Houston, February 1
Rich floral tributes were paid to Mahatma Gandhi in the US on his 73rd death anniversary with India’s mission in Houston live streaming a virtual narration of “Mahatma Gandhi’s Tryst with Peace”.
Consul General of India in Houston Aseem Mahajan along with members of Eternal Gandhi Museum Houston (EGMH) paid floral tributes to Gandhi at Hermann Park on Saturday during an event organised by EGMH along with Arya Samaj Greater Houston, Unity Church of Houston, Ismaili Jamatkhana and Center Houston, Rothko Chapel, Bahai’s of Houston.
The virtual narration of “Mahatma Gandhi’s Tryst with Peace” by Dr Shobhana Radhakrishna was live-streamed by Consul General of India in Houston.
At the virtual “Shraddhanjali – A Memorial Service” commemorating the 73rd anniversary of Gandhi’s martyrdom for truth and non-violence, rich tributes were paid by city officials, Congressmen, Indian-Americans and local Houstonians who adhere to his ideals of peace, non-violence and humility.
The programme began with welcome remarks by Atul B Kothari, Trustee and Founder of EGMH, followed by an invocation blessing event by Acharya Dr Suryanarayan Nanda of Arya Samaj Greater Houston.
Reverend Mindy Lawrence of Unity Church of Houston’s opening remarks emphasised the significance of this annual memorial tribute to Gandhi.
Kothari said that truth and nonviolence are the keywords that need to be practised for peace in the world to settle conflicts.
Mayor of Houston Sylvester Turner, who was the chief guest at the event, said: “I encourage everyone to remember his teaching of peaceful protests and his words, “You must be the change you want to see in the world”, these words have guided millions of people around the globe and continue to resonate”.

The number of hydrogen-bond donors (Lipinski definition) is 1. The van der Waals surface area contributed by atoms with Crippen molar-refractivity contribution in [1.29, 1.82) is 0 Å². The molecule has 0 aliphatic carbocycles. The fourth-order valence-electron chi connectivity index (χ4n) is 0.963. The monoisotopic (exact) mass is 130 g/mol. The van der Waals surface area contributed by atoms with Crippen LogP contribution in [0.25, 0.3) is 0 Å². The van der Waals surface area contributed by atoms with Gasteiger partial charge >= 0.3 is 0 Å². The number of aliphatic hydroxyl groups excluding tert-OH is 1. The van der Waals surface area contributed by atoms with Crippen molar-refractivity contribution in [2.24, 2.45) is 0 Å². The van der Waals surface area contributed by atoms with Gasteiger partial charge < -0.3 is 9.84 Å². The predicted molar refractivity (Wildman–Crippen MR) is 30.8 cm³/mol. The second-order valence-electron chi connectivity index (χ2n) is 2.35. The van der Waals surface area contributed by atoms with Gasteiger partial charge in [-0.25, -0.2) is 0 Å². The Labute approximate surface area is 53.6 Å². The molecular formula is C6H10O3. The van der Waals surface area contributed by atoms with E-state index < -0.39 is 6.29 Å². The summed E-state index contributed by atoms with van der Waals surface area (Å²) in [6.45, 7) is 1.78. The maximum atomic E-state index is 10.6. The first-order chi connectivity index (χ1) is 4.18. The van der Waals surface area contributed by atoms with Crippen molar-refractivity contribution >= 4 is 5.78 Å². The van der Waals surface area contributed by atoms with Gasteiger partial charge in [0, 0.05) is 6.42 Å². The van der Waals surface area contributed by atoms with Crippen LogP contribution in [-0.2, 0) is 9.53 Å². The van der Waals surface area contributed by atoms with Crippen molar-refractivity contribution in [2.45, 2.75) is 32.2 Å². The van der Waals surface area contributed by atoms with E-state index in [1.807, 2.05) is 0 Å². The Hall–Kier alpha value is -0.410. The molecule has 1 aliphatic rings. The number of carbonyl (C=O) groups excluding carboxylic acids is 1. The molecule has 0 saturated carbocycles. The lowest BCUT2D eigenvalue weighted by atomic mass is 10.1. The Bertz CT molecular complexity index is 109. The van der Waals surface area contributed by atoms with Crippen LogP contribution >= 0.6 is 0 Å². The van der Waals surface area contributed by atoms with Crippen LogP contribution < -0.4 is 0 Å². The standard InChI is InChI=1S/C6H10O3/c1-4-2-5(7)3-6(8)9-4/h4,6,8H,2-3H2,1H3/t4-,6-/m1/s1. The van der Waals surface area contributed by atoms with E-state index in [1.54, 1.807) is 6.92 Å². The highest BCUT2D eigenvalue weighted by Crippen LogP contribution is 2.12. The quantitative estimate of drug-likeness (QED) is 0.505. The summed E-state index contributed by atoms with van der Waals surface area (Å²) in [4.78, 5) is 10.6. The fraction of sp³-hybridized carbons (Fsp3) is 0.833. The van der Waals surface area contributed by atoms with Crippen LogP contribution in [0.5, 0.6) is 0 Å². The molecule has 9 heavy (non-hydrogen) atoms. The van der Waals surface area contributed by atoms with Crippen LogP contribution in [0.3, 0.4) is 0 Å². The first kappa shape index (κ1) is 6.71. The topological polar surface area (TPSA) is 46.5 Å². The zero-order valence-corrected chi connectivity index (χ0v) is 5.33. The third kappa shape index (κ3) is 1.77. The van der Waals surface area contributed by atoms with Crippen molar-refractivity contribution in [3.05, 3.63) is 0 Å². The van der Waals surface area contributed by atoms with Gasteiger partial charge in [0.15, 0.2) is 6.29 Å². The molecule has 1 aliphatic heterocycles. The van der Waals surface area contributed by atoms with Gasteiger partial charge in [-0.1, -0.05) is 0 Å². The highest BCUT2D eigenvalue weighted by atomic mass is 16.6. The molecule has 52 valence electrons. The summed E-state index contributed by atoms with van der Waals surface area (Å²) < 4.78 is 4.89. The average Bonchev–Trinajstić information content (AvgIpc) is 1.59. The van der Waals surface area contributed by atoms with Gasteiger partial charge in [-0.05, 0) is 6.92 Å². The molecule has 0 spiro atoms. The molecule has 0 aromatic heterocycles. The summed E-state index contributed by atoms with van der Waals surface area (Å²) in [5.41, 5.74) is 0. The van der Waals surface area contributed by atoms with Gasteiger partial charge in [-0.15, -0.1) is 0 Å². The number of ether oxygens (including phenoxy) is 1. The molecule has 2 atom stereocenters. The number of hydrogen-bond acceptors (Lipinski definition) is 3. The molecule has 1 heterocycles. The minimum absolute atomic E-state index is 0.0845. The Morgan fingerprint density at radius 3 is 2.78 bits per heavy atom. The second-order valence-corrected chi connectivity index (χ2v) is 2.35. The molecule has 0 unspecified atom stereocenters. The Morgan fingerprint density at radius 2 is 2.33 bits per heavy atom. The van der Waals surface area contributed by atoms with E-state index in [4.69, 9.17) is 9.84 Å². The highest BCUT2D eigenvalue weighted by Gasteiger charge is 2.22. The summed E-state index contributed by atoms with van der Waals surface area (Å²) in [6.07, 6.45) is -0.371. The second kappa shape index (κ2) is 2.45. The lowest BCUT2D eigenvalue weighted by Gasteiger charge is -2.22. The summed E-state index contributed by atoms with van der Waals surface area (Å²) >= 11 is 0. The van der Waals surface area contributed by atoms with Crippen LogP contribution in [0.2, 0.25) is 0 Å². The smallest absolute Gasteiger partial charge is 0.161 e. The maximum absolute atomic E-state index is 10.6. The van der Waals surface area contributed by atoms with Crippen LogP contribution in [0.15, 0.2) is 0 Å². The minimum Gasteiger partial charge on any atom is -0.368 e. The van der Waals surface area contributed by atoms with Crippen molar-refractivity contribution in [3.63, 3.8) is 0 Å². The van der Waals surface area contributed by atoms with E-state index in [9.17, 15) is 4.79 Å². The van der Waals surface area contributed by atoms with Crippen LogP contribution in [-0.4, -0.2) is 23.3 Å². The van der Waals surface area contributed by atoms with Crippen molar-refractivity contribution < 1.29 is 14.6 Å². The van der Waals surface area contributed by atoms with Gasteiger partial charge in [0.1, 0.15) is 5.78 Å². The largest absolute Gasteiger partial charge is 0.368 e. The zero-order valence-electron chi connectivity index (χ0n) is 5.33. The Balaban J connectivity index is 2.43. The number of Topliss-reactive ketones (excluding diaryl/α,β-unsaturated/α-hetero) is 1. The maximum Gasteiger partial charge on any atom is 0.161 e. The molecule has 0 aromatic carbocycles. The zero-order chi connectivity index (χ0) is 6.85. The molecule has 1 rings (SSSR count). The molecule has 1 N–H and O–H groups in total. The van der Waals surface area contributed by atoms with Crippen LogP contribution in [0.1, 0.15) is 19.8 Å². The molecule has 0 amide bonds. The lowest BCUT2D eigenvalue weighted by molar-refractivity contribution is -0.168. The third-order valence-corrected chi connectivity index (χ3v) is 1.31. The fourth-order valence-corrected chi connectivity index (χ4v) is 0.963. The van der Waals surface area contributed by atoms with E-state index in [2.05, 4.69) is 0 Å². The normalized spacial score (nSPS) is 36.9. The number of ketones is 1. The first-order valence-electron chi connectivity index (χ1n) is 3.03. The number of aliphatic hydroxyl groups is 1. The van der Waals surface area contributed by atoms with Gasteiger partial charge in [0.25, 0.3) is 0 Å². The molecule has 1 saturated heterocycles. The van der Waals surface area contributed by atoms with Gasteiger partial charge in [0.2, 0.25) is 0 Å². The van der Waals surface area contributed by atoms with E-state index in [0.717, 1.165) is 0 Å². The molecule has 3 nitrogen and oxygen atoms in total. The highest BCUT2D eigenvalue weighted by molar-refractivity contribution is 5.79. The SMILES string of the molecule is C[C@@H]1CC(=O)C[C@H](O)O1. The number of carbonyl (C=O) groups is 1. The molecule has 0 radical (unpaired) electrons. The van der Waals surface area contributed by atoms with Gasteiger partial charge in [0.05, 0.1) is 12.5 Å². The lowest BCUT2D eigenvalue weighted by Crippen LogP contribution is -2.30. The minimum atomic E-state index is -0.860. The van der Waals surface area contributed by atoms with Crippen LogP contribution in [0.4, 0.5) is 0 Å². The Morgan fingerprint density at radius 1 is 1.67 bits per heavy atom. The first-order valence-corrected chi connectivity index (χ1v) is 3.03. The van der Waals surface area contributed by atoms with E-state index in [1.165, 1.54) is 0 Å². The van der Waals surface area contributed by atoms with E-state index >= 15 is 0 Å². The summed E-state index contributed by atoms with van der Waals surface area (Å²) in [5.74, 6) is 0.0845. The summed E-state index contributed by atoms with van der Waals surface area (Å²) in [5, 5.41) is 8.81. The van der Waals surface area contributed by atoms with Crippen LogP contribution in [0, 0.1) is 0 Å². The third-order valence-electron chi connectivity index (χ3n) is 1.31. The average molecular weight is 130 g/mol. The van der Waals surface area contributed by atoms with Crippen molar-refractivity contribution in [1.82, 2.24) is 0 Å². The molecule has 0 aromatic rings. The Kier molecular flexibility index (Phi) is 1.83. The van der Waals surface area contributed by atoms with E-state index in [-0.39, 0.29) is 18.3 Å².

Consul General of India Mahajan, who was the guest of honour, said: “Mahatma Gandhi inspired people all over the world, including Martin Luther King Jr, who drew heavily on Gandhian principles and teachings of nonviolence in a civil rights movement.
Quoting King, he said: “If humanity is to progress, Gandhi is inescapable. He lived, thought and acted, inspired by the vision of humanity evolving towards a world of peace and harmony. We may ignore him at our risk”.
“As we combat the current pandemic together, we are reminded of Gandhi’s message of service to humanity. He said I’m endeavouring to see God through the service of humanity. For I know that God is neither in heaven, nor down below, but in everyone. The Eternal Gandhi museum is an initiative of the Indo-American community to spread the universal message and teachings of Gandhiji,” he said.
The event also included special guests, Congressman Al Green, KP George, Fort Bend County Judge, Chief Justice of Gujarat High Court Vikram Nath and Harris County Precinct 1 Commissioner Rodney Ellis, who talked about the relevance of Gandhi even in this age and his ideals that continue to motivate millions of people.
Devotional songs like “De De Hame Azadi”, “Ekla Chalo”, “Lab Pe Aati Hai Dua” and “Raghupati Raghav Raja Ram” were performed. Unity of Houston Choir directed by Dr David York presented “Desiderata”.
The audience got a glimpse of what the future may hold for the next generation, from the winners of Mahatma Gandhi Week 2020 contests for Speech and I-Tribute (multimedia). They shared their thoughts on a range of issues, such as Love Never Claims; It ever gives; Change begins with me; LEED and Simple Living and Messages and Symbols of Peace.
EGMH is an initiative to preserve and continue the legacy of Gandhi. Located in Houston, it is the first-ever museum dedicated to peace in the Americas. Its mission is to reinforce the universal values of truth, peace, non-violence, love and service. PTI